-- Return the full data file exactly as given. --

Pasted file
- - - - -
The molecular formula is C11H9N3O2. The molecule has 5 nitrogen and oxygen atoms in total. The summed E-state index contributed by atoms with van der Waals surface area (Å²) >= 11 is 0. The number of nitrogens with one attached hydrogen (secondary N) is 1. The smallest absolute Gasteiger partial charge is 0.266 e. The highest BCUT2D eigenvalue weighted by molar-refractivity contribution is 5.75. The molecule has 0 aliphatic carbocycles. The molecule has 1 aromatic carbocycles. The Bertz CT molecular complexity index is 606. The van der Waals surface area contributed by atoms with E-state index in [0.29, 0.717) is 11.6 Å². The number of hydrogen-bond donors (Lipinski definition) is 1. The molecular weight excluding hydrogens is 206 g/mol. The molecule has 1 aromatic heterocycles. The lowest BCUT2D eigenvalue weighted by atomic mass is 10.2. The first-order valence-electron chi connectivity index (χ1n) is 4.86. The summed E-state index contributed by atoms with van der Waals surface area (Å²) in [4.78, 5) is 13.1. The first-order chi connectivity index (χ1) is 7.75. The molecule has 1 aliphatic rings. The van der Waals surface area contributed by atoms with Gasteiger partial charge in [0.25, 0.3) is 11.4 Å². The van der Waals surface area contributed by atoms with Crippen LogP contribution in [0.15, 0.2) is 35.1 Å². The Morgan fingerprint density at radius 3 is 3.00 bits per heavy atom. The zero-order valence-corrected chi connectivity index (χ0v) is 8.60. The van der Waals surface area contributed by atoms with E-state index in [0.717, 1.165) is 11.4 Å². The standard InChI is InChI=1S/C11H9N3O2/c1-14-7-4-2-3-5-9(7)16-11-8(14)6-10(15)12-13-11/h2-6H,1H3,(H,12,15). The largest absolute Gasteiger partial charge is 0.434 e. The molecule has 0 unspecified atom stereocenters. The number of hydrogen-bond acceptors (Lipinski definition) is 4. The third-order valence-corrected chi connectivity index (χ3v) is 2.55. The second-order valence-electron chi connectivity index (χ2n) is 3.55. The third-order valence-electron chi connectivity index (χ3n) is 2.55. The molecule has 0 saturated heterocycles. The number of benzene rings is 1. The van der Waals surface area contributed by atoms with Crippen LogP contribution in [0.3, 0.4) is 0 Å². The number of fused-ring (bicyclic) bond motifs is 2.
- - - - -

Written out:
The molecular formula is C11H9N3O2. The molecule has 5 nitrogen and oxygen atoms in total. The summed E-state index contributed by atoms with van der Waals surface area (Å²) >= 11 is 0. The number of nitrogens with one attached hydrogen (secondary N) is 1. The smallest absolute Gasteiger partial charge is 0.266 e. The highest BCUT2D eigenvalue weighted by molar-refractivity contribution is 5.75. The molecule has 0 aliphatic carbocycles. The molecule has 1 aromatic carbocycles. The Bertz CT molecular complexity index is 606. The van der Waals surface area contributed by atoms with E-state index in [0.29, 0.717) is 11.6 Å². The number of hydrogen-bond donors (Lipinski definition) is 1. The molecular weight excluding hydrogens is 206 g/mol. The molecule has 1 aromatic heterocycles. The lowest BCUT2D eigenvalue weighted by atomic mass is 10.2. The first-order valence-electron chi connectivity index (χ1n) is 4.86. The summed E-state index contributed by atoms with van der Waals surface area (Å²) in [4.78, 5) is 13.1. The first-order chi connectivity index (χ1) is 7.75. The molecule has 1 aliphatic rings. The van der Waals surface area contributed by atoms with Gasteiger partial charge in [0.25, 0.3) is 11.4 Å². The van der Waals surface area contributed by atoms with Crippen LogP contribution in [0.15, 0.2) is 35.1 Å². The Morgan fingerprint density at radius 3 is 3.00 bits per heavy atom. The zero-order valence-corrected chi connectivity index (χ0v) is 8.60. The van der Waals surface area contributed by atoms with E-state index in [0.717, 1.165) is 11.4 Å². The standard InChI is InChI=1S/C11H9N3O2/c1-14-7-4-2-3-5-9(7)16-11-8(14)6-10(15)12-13-11/h2-6H,1H3,(H,12,15). The largest absolute Gasteiger partial charge is 0.434 e. The molecule has 0 unspecified atom stereocenters. The number of hydrogen-bond acceptors (Lipinski definition) is 4. The third-order valence-corrected chi connectivity index (χ3v) is 2.55. The second-order valence-electron chi connectivity index (χ2n) is 3.55. The third-order valence-electron chi connectivity index (χ3n) is 2.55. The molecule has 0 saturated heterocycles. The number of benzene rings is 1. The van der Waals surface area contributed by atoms with Crippen LogP contribution in [0.3, 0.4) is 0 Å². The number of fused-ring (bicyclic) bond motifs is 2.